The Relationship Archives

Maybe I Should’ve Tried Harder & Other Anti-Love Stories

Warning. This is not inspirational at all. In fact, it’s controversial and you may completely disagree with me.

OR I might make you say, “EXACTLY! That’s what I’ve been thinking.”

I’m writing this post for the second person…and for myself.


First, there’s this story about a love letter Brad Pitt wrote to Angelina Jolie being shared around social media sites. It’s a lovely story about how Angelina was feeling really low, she was depressed and sleeping all the time. She didn’t seem to love herself anymore.

What did Brad do? Well, of course, he showered her with more love. He spoke highly of her wherever he went, he paid her lots of attention, and he told her constantly how much he loved her.

And she came right out of her funk and loved him back with all she had. They lived happily ever after. 😉

[Not to ruin this love story, but according to one website, this letter didn’t actually exist.]

So, there’s this story, plus some other quotes floating around the Internet. They give a clear message to anyone in a troubled marriage:

Try harder. Don’t give up. If it’s broken, fix it. Pour all of your love into it.
That’s the key to a lasting marriage.

And here’s my argument.

Sometimes someone’s lows go deeper. Often, you can’t fix this, hard as you try.

You put every effort into making things fit, you try changing yourself, and finally, you decide all that’s left to do is to tiptoe around quietly, trying to stay out of their way.

You can’t fix another person with all the love in the world.

(Yes, if the issue is a lack of love and affection in your relationship, a little kindness and compassion can, and should, go a long way. A marriage isn’t a union to be taken lightly.)

But, if this depression and anxiety is brought on by something deeper, something that’s never been addressed or healed, a missing piece in this person’s life (or an addiction), no amount of  your care is going to change it.

Showering someone with love when they have deeper-seeded issues isn’t a duty of love and marriage, it’s codependency. And it doesn’t work.

Codependency is a type of addiction itself, in which you become obsessed with trying to fix your significant other with your care taking.

{Not sure if your problems are normal relationship problems or codependency? Read more here. I was searching for this answer for years. When I finally realized I was in a cookie-cutter codependent relationship, I also finally realized why trying harder wasn’t working for us.}

It’s as if your partner is already holding the sinking anchor, and you’ve grabbed the rope. It sucks both of you in, makes you both depressed and anxious, all the while dragging you toward the bottom as you grasp desperately with every ounce of energy at the water surrounding you.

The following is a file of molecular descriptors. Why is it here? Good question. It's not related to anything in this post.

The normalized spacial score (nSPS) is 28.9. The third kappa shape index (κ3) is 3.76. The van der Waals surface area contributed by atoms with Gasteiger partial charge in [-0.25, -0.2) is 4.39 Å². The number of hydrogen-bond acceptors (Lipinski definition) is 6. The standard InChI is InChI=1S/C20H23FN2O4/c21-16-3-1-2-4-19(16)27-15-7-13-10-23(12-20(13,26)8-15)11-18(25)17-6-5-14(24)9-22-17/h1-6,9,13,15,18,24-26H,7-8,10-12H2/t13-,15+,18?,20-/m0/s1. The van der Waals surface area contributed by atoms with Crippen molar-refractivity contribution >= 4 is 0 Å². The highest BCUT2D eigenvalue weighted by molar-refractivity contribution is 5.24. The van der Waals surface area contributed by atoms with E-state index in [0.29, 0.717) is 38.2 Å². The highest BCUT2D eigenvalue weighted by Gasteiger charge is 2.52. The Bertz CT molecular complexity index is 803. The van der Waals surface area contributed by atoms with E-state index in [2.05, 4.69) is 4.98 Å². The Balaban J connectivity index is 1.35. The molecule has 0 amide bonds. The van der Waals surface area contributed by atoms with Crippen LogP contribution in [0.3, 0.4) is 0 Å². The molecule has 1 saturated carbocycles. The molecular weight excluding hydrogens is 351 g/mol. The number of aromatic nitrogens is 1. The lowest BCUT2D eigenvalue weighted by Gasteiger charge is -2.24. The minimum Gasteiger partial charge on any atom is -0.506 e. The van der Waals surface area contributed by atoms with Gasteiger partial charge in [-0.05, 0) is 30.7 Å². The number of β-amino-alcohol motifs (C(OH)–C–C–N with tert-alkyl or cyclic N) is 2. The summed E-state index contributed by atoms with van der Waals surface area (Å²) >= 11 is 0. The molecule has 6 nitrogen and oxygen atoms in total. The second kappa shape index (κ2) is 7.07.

When this happens, the answer isn’t to dive in deeper.

The answer is the opposite. One of you has to detach and force your partner to face the reality of their addiction or anxiety.

They absolutely must have the desire and the capacity to change for themselves. They’ll never do it for you or because of you, and that has nothing to do with how much they love you.

(Because you love each other very much, or you wouldn’t have made the choice to enter the rest of your life with this person.) This is for the naysayers. I don’t have to tell you about love.


None of us has any idea what cards we’ll be dealt.

People in abusive, explosive, unhealthy, dishonest relationships who have tried painstakingly to make things work shouldn’t feel as if the answer is to work harder.

I’m not saying you shouldn’t put your absolute all into your marriage- because you should.

I’m saying if you’ve put your all in, and you’re exhausted from trying to change deep issues that won’t budge, and you know in your heart something’s still not right, don’t let these quotes bring you down.

Make your decisions for you, not based on viral, judgmental Facebook posts.

If the issues you’re dealing with are beyond normal marital problems and have transformed into unhealthy or abusive, further attachment won’t help.

Detach and heal yourselves. If it’s right, you’ll come back together as two healthy, whole individuals complimenting one another.


And detachment doesn’t always mean divorce. I believe you can work through addiction and codependency with the right tools, understanding, and commitment from both parties. In these cases, though, love isn’t enough.

I stumbled across this amazingly honest story about a love that worked through addiction and deep issues. It’s a long read because, of course, the fix wasn’t as easy as giving more love. But, the end result is worth it, and the struggle is relatable.

PS: I found Mandi’s blog while searching for a sugar cookie recipe. It’s one of the only recipes she has on her blog, it’s actually a vintage furniture DIY site, which is right up my alley. So, instead of clicking away or leaving to make my cookies, I searched around, reading her blog, and I found the story of her marriage, which taught me so much about my own. How’s that for fate?

If you’re interested in finding out more about codependency, I highly recommend Melody Beattie’s books, especially the daily meditations. They’ve gotten me through some difficult days.

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